Posted: Monday, November 5, 2012 1:15:17 AM
The funny thing is, dear reader, is that the very thing that I learned from Markus Zusak in “The Book Thief,” is the very same thing that this writing prompt is trying to illustrate; the power of words.
Growing up, I, like everyone else, read books. I liked to read. The fact that such a complex and entertaining piece of life came in the form of words fascinated me. I knew that words were capable of things. But in no way did I yet know the true power of words, and what they are capable of. As I grew up, I started to realize some horrible truths about humans and the world around me; I started to understand that sometimes there was no “good guy,” and that my idea of the “bad guy,” was becoming less and less of childhood story. I discovered these truths through many things, mostly the media, but the media really couldn’t compare to how books could show them. One book in particular brought out these ugly truths and hung them by their neck for me to see. This book, as I’m sure you already know, is “The Book Thief.” Keeping spoilers to myself, the book is narrated by none other than Death himself. As you would expect, it isn’t a happy story. It follows a young girl named Liesel Meminger, and her struggle that leads her to discover the power of words. It’s a fascinating journey that takes you along with her, and it’s on this journey that I truly realized the power of words.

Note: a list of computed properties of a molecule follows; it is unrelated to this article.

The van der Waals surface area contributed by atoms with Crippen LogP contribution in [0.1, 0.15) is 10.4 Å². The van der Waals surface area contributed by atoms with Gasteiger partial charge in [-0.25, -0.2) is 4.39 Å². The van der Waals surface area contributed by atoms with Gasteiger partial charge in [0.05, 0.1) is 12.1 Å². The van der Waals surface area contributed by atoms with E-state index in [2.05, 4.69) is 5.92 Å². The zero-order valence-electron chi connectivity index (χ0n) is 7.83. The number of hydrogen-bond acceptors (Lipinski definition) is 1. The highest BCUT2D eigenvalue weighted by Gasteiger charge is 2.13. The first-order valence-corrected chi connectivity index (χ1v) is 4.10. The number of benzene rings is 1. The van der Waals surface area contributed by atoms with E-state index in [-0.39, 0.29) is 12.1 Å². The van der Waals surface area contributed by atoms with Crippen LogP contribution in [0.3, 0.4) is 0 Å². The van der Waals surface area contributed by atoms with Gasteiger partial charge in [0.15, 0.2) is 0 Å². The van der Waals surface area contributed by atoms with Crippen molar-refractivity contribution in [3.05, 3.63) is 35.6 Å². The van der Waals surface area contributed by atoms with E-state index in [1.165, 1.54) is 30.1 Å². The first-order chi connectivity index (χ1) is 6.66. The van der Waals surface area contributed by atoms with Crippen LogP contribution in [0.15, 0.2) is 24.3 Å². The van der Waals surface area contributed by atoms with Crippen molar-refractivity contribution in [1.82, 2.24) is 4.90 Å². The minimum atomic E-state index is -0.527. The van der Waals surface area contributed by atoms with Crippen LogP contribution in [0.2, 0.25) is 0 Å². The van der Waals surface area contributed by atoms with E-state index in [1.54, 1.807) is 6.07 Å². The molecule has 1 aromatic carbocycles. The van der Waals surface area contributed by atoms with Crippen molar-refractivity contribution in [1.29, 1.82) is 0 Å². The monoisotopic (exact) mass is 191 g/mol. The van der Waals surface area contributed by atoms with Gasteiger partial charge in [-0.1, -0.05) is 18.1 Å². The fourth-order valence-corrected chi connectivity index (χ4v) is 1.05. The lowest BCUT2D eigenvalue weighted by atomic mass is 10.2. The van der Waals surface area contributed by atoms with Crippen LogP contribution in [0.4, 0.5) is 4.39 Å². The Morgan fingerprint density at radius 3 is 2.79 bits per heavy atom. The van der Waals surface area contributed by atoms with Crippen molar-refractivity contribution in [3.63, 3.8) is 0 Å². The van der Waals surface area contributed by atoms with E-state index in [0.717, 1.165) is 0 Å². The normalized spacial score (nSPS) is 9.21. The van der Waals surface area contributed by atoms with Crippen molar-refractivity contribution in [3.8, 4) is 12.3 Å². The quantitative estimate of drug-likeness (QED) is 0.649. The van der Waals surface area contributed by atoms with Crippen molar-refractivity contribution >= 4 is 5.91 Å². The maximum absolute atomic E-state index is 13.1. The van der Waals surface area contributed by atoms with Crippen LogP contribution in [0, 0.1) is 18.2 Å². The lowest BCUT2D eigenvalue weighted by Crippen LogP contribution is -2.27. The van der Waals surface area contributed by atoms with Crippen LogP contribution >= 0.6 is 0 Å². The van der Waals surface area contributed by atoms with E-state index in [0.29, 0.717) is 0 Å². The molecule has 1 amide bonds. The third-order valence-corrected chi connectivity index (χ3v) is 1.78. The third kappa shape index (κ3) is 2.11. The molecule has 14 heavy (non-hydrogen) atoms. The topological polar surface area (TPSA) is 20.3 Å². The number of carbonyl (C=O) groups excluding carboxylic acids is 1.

Some ask why Adolf Hitler had so much power, and I will tell you, reader, it was the words. He had power because he was so influential; he assembled an army with what? His fists? No, with words. Words can be far more powerful than any gleaming knife or rusty bullet, I assure you. Words have the power to make you feel anything, to make you do anything. This is illustrated exceptionally well in “TBT,” as it shows you how words can drive people to do the most inhumane and genuinely horrible things. Fear not, however, because “TBT” also shows how words can be used for extremely positive things. It was the words that got Liesel through hard times in her life, and it was the words that Liesel used to help and calm everyone in their time of need. In an otherwise horrible world, words brought beauty and happiness to the people in “The BT,” and this book taught me that as well. It reinforced my understanding of the power of letters and words and sentences.
So did this book inspire me? Did it make me want to completely change my outlook on life? Not exactly. But I do think that everyone should read this book, for it relays a powerful message that not many other books can.